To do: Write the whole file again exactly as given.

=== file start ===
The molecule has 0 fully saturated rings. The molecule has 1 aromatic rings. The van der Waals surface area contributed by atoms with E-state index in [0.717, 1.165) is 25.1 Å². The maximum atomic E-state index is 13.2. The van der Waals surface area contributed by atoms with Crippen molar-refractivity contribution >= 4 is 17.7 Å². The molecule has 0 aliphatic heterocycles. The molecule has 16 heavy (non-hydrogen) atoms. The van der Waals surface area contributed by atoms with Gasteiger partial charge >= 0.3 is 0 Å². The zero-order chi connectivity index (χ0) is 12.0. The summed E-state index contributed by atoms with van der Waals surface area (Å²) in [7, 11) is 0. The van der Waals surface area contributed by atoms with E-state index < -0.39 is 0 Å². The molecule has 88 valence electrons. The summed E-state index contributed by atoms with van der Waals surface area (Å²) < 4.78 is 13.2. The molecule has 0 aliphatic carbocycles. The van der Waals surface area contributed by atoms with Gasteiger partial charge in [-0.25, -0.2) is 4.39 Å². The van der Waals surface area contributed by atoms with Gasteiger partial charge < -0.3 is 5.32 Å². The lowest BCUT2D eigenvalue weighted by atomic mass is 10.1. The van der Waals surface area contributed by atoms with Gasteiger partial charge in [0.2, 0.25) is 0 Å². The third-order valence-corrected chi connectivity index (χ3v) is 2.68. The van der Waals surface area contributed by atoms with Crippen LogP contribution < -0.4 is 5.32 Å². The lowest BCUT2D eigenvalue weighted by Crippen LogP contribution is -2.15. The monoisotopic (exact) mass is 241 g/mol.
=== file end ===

The molecule has 0 fully saturated rings. The molecule has 1 aromatic rings. The van der Waals surface area contributed by atoms with E-state index in [0.717, 1.165) is 25.1 Å². The maximum atomic E-state index is 13.2. The van der Waals surface area contributed by atoms with Crippen molar-refractivity contribution >= 4 is 17.7 Å². The molecule has 0 aliphatic heterocycles. The molecule has 16 heavy (non-hydrogen) atoms. The van der Waals surface area contributed by atoms with Gasteiger partial charge >= 0.3 is 0 Å². The zero-order chi connectivity index (χ0) is 12.0. The summed E-state index contributed by atoms with van der Waals surface area (Å²) in [7, 11) is 0. The van der Waals surface area contributed by atoms with E-state index < -0.39 is 0 Å². The molecule has 88 valence electrons. The summed E-state index contributed by atoms with van der Waals surface area (Å²) < 4.78 is 13.2. The molecule has 0 aliphatic carbocycles. The van der Waals surface area contributed by atoms with Gasteiger partial charge in [-0.25, -0.2) is 4.39 Å². The van der Waals surface area contributed by atoms with Gasteiger partial charge < -0.3 is 5.32 Å². The lowest BCUT2D eigenvalue weighted by atomic mass is 10.1. The van der Waals surface area contributed by atoms with Gasteiger partial charge in [0.2, 0.25) is 0 Å². The third-order valence-corrected chi connectivity index (χ3v) is 2.68. The van der Waals surface area contributed by atoms with Crippen LogP contribution < -0.4 is 5.32 Å². The lowest BCUT2D eigenvalue weighted by Crippen LogP contribution is -2.15. The monoisotopic (exact) mass is 241 g/mol.